Veterans Disability Info Blog

Report Confirms Wrongful Separation of Military Personnel for Misconduct when it was Really Underlying Mental Illness

A recent article in the Washington Post, “Thousands of U.S. Troops Suffering from Trauma Were Separated from the Military for Misconduct, Report Finds”, has confirmed what we have seen in practice for a number of years now. 

Veterans begin to suffer the problems associated with post-traumatic stress disorder, traumatic brain injury, or other medical conditions that lead to misconduct, and the military wrongfully terminates them with an other than honorable discharge on the grounds of misconduct.  The military incorrectly views their misconduct in isolation and fails to recognize that the misconduct is merely symptomatic of underlying brain pathology.

In the report, it was found that nearly two-thirds of 91,764 U.S. troops who were separated from the military for misconduct in a recent four-year period had been diagnosed with TBI, PTSD, or other medical conditions.  These conditions clearly lead to misconduct. 

In fact, the misconduct is a mere symptom, or leading indicator, of underlying mental pathology that is often overlooked by military commanders who are anxious to rid their ranks of problematic personnel.

The government accountability office opined that the Department of Defense needed to address these issues when considering how to respond to service members facing misconduct charges. 

The report found that 57,141 troops were separated from the service even though they potentially had a diagnosis that would give a medical explanation to their “misconduct”.  The problem with an other than honorable discharge is that it could bar one from receiving VA benefits.  This is particularly problematic because veterans who are denied for PTSD or traumatic brain injury often experience severe impairments that make it impossible or difficult for them to hold full-time employment. 

They are also severely handicapped in interpersonal relationships and their lives typically take a downward trajectory, leading to drug and alcohol abuse, suicide, failed marriages, and chronic unemployment. 

It is important that military commanders and the Department of Defense adjust their protocols and regulations to keep current with emerging neuroscience.  Neuroscience now recognizes that subtle behavior changes and even personality changes can occur as a result of a traumatic brain injury, and these types of things often lead to the misconduct and makes a service member unfit for continued service.  In addition, neuroscience now recognizes how PTSD impairs judgement, and this also can lead to problems in military suitability.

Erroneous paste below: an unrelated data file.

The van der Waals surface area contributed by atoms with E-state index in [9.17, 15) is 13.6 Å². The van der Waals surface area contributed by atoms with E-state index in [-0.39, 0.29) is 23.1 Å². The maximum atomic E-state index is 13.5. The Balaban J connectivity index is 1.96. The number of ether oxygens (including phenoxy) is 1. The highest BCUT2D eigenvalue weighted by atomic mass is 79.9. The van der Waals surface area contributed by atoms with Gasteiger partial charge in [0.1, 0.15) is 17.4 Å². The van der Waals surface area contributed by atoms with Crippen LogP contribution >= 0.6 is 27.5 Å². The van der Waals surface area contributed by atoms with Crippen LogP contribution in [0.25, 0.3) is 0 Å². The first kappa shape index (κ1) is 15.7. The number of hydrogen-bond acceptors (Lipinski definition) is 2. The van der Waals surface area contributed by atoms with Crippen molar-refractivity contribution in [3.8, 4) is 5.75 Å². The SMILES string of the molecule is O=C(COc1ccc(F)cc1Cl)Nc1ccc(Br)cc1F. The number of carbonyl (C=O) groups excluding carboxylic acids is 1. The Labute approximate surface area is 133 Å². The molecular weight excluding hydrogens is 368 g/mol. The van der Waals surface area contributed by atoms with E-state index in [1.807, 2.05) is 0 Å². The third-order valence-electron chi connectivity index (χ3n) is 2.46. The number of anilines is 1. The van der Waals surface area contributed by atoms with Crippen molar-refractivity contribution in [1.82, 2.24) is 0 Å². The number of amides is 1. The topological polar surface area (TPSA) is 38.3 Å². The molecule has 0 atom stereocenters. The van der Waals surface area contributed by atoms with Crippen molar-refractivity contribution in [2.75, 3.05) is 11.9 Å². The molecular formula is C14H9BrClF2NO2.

The other major problem that we see is that veterans experience psychiatric difficulties in the context of a military culture that frowns on mental disorders and views them as inherent weaknesses. This means that veterans are discouraged from seeking proper care and treatment and often turn to drugs or alcohol as self-medicating agents to cope with internal psychiatric turmoil.

It was interesting to note in the article that the Department of Defense had “little assurance” that military personnel who show signs of PTSD or TBI would receive proper screening and treatment before they are separated.  Mental disabilities are particularly difficult because they are largely invisible and they affect one’s behavior, and this deleterious behavior is difficult for commanders to respond to in an appropriate manner.

Although the acting Assistant Secretary of Defense for Health Affairs questions the accuracy of the reported data in terms of the numbers of veterans discharged with PTSD or TBI, I can say that from my perspective as VA appeals lawyer, that the number of cases involving other than honorable discharges for misconduct that really stems from underlying PTSD or TBI is escalating. 

Our office represents scores of veterans with other than honorable discharges who have been denied VA benefits.  In almost all of these cases the underlying “misconduct” is simply a manifestation of underlying brain pathology or psychiatric illness that is not recognized by the untrained observers who are supervising these personnel. 

Certainly better medical and psychiatric care and assessment would help, but an awareness on the part of military hierarchy of existing neuroscience and how it affects behavior, judgement, and ability to function in a military environment would be helpful in providing proper care and for exerting appropriate compassion for these individuals who have suffered life altering conditions. 

For any veteran who is suffering from TBI or PTSD who has had claim for service connection denied because he had an other than honorable discharge, then I highly recommend retaining the services of an experienced veteran’s disability attorney who can fight the VA and prevail. As lawyers who work exclusively for veterans, we can help: 888.878.9350

There are exceptions to the bar against benefits that apply to veterans who have other than honorable discharges, and in my experience these cases can be won even without upgrading the character of discharge with the service department.